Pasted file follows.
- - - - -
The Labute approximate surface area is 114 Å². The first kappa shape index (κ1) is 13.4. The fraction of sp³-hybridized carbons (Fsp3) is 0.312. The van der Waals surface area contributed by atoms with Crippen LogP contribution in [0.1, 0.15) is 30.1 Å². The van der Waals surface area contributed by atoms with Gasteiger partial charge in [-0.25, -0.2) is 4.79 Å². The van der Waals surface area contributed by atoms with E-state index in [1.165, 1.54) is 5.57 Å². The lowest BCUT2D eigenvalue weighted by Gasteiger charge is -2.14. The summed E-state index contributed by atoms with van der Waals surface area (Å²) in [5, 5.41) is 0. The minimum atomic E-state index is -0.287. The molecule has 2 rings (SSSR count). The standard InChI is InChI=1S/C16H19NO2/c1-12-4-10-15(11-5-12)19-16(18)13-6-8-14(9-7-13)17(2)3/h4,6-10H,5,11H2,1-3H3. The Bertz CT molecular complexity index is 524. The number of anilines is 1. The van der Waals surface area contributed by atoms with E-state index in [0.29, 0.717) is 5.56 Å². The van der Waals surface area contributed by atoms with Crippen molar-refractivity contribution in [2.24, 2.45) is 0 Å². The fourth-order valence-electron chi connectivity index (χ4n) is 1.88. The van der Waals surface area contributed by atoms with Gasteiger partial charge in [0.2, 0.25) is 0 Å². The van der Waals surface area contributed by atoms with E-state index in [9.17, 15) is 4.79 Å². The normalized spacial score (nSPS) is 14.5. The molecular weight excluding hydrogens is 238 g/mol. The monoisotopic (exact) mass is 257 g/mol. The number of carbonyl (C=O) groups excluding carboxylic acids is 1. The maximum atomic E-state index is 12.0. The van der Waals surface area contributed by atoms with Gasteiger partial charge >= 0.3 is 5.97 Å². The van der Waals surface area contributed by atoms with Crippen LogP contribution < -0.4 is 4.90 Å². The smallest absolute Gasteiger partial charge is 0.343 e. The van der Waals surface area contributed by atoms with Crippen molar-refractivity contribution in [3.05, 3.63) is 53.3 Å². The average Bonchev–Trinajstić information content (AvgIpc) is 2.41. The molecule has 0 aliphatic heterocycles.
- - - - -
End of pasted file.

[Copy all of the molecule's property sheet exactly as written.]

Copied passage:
The Labute approximate surface area is 114 Å². The first kappa shape index (κ1) is 13.4. The fraction of sp³-hybridized carbons (Fsp3) is 0.312. The van der Waals surface area contributed by atoms with Crippen LogP contribution in [0.1, 0.15) is 30.1 Å². The van der Waals surface area contributed by atoms with Gasteiger partial charge in [-0.25, -0.2) is 4.79 Å². The van der Waals surface area contributed by atoms with E-state index in [1.165, 1.54) is 5.57 Å². The lowest BCUT2D eigenvalue weighted by Gasteiger charge is -2.14. The summed E-state index contributed by atoms with van der Waals surface area (Å²) in [5, 5.41) is 0. The minimum atomic E-state index is -0.287. The molecule has 2 rings (SSSR count). The standard InChI is InChI=1S/C16H19NO2/c1-12-4-10-15(11-5-12)19-16(18)13-6-8-14(9-7-13)17(2)3/h4,6-10H,5,11H2,1-3H3. The Bertz CT molecular complexity index is 524. The number of anilines is 1. The van der Waals surface area contributed by atoms with E-state index in [0.29, 0.717) is 5.56 Å². The van der Waals surface area contributed by atoms with Crippen molar-refractivity contribution in [2.24, 2.45) is 0 Å². The fourth-order valence-electron chi connectivity index (χ4n) is 1.88. The van der Waals surface area contributed by atoms with Gasteiger partial charge in [0.2, 0.25) is 0 Å². The van der Waals surface area contributed by atoms with E-state index in [9.17, 15) is 4.79 Å². The normalized spacial score (nSPS) is 14.5. The molecular weight excluding hydrogens is 238 g/mol. The monoisotopic (exact) mass is 257 g/mol. The number of carbonyl (C=O) groups excluding carboxylic acids is 1. The maximum atomic E-state index is 12.0. The van der Waals surface area contributed by atoms with Gasteiger partial charge >= 0.3 is 5.97 Å². The van der Waals surface area contributed by atoms with Crippen LogP contribution < -0.4 is 4.90 Å². The smallest absolute Gasteiger partial charge is 0.343 e. The van der Waals surface area contributed by atoms with Crippen molar-refractivity contribution in [3.05, 3.63) is 53.3 Å². The average Bonchev–Trinajstić information content (AvgIpc) is 2.41. The molecule has 0 aliphatic heterocycles.